Please keep this in mind when (for U.S. readers) voting in politics and for candidates invested in affording protections for queer individuals. It would mean a lot if this would be kept in mind. Thank you.
Exactly right. I think that’s something that a lot of people miss as well in thinking about this article, is that despite a character’s strengths or usefulness to the cast, as queer characters there’s always that risk of being expendable in relation to a toxic trope.
You are right, it was unfair of me to automatically assume, and I apologize. As someone who is queer, and the area I live in I receive a lot of opposition to my “lifestyle” and I admit that it got to me when I read your comment, and it is no excuse and I am really sorry for my assumption.
It is definitely a shame to outlaw being queer in other countries. I wholeheartedly believe that it is difficult being gay in the United States, but I don’t think I would be able to handle living in fear of my life and safety in a country such as Russia. It is more than a shame, I just don’t have the words necessary to describe it or how I feel about it.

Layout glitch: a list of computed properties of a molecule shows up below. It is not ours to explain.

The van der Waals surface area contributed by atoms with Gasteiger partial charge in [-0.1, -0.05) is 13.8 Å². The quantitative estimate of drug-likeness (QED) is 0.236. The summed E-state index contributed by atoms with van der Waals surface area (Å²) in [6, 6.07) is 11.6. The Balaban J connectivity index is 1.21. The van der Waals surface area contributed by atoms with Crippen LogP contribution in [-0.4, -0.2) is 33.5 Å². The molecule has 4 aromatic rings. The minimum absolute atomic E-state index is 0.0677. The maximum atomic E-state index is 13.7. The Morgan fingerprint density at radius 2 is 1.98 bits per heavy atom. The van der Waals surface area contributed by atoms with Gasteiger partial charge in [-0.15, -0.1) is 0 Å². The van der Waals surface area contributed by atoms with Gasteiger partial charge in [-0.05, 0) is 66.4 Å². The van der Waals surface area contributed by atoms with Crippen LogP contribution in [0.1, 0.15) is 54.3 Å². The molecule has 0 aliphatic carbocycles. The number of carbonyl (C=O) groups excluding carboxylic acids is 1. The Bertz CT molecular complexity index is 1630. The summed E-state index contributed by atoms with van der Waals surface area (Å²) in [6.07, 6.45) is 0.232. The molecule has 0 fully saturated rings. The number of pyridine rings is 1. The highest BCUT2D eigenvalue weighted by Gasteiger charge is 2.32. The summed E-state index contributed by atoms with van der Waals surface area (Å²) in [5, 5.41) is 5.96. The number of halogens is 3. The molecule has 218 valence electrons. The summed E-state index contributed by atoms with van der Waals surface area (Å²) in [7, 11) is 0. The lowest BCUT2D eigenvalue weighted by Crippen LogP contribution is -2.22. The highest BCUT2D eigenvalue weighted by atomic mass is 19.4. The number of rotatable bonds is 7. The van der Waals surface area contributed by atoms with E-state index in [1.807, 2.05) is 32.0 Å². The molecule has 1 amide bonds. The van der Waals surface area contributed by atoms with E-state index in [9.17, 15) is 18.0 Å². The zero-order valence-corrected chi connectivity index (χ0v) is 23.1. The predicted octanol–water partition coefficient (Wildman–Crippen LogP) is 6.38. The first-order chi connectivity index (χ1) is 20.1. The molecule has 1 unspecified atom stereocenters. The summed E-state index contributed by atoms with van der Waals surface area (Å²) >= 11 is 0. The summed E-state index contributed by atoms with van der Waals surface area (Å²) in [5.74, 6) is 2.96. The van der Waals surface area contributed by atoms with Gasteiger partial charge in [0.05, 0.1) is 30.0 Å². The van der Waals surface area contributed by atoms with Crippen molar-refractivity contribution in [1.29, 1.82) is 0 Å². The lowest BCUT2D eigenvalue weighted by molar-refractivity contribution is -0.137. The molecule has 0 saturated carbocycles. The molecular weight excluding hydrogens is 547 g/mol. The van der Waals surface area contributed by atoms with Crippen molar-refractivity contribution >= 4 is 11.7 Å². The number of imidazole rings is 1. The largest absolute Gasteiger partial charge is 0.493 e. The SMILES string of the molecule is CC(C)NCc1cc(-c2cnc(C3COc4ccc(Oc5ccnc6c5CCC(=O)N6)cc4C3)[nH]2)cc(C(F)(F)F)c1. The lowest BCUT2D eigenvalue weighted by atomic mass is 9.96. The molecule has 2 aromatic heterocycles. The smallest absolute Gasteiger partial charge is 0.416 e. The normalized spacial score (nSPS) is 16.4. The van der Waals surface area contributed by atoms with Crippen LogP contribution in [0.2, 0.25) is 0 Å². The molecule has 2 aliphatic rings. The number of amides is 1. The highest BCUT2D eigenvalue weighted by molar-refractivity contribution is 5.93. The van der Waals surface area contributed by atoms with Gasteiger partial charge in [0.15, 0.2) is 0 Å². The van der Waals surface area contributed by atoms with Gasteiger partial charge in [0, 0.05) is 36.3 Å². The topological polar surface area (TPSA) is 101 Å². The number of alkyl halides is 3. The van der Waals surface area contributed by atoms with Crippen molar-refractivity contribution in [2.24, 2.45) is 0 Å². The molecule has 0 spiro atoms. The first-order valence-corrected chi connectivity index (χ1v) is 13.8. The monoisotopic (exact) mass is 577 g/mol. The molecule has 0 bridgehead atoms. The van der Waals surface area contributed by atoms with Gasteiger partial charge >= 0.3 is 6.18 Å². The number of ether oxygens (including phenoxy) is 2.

There is always the hope that ideology and assumptions about people will change for the better, sooner the better.
Are you implying that television producers and companies should avoid portraying homosexual characters on television because country’s have made being gay illegal? Just because being gay is illegal in those places doesn’t mean gay people don’t exist in those places. If anything, by that logic it just alienates them even more. In a perfect world, I know all gay people would live in countries and states accepting of them, but some people don’t have the means to move somewhere else. When we advocate for change, even on television, it affects world policies, because people are watching and seeing it every day. Shame on you for saying that gay people should just disappear from television screens in countries where being gay is illegal.